The threat to Logan is real. His health really is questionable — he moves forward at Marcia’s behest twice in this episode, once in rehab and again at the ball — and Kendall sees an opportunity to push him out of the company. Had Connor not inadvertently caught Kendall planting their dad’s retirement announcement on the TelePrompTer — between a bunch of killer jokes, surely — Logan might not have been in a position to come back. And so he chooses spare but enormously effective moments to assert himself: interrupting Kendall’s clandestine meeting with Stewy; pissing in Kendall’s office, which is an alpha-wolf move that looks plausibly like an old-man “episode”; and canceling his son’s speech to announce “I’m back!” with an improvised address of his own. So what if he has to get carted away in a wheelchair like Paul Pierce in the 2008 NBA Finals?
On the sidelines, two other Roy siblings are trying to throw their weight around like Kendall, and produce follies on a smaller scale. In her capacity as a liberal political consultant, Shiv is trying to handle the fallout from a video of her candidate’s husband’s asshole leaked to ATN. It’s a tricky proposition for ATN to run with the story, but the network is used to spelunking down the darkest caverns of political discourse and so it becomes a nightly hit piece. Shiv fails miserably in her attempt to persuade a program director to back off — she’s told that her name was the only reason she was allowed on the news floor at all — but what she doesn’t seem to realize is that her family connections are why a candidate might want her services. If she can’t get a candidate favorable (or less scabrous) press at ATN, what good is she?
This leaves Connor, the oldest and somehow dumbest of the four, to micromanage the RECNY event like he’s Ace Rothstein in Casino, demanding the chef put an equal amount of blueberries into each muffin. Connor isn’t happy with the conversational balance in the ballroom, so he forces Willa to shepherd half the guests to the other side of the space. But he really loses his mind over the hard butter served with the dinner rolls. He wants everyone fired for this terrible oversight, because this is his event, the sad little bit of responsibility that he’s been trusted to have in the family business. The staff just ignores him and gets back to work.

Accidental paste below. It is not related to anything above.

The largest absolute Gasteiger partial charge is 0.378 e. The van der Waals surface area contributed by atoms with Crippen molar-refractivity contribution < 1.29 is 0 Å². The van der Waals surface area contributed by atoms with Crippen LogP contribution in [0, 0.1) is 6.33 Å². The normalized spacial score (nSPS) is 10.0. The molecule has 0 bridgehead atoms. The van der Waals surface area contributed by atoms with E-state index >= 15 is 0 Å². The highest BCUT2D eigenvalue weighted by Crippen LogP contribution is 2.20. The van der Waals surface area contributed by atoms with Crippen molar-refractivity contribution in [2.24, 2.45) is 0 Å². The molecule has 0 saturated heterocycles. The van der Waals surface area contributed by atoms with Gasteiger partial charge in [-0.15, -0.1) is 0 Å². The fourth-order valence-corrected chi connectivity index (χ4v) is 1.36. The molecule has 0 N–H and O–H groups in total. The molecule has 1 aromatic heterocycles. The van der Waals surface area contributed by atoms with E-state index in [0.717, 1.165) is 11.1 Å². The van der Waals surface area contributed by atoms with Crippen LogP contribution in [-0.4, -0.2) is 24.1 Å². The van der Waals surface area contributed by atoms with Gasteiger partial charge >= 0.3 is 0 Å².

•Kendall answering concerns that he wants to tell jokes in his RECNY event: “I was fucking king of The Lampoon. Kicked their distribution into shape.”
• Love how tortured RECNY is as an acronym. The letters stand for Roy Endowment Creative New York. It should really be Roy Creative Endowment New York, but RCENY is unusable.
• Roman doesn’t know much about anything, but he does seem to know that the asshole story is a winner, calling it “evidence of precisely the kind of disgusting liberal metro butt-love that makes our viewers angry enough to buy pharmaceuticals.” Or gold. Or online pillows.
• Kendall holds the company line with Tom, telling him that his dad appreciates employees who “ate shit for him and he never even knew it.” Tom’s retort: “I’m going to get a knife and a fork and some Hollandaise.”
• Gerri is extremely shrewd in managing the Roy family. She has to nod along at Kendall when she asks her to talk to his father about not giving the speech, but her ultimate loyalty has to be to Logan, so when she has that private one-on-one, she wishes him good luck. Then she follows it up by squashing Tom’s press conference idea. All in all, a fine evening.
• Most cringe-y moment of the episode by far is Connor floating his radical anti-tax libertarian ideas to a Black dancer backstage preparing to perform. “Social equality could be affected by a complete eradication of federal support,” he offers between stretches.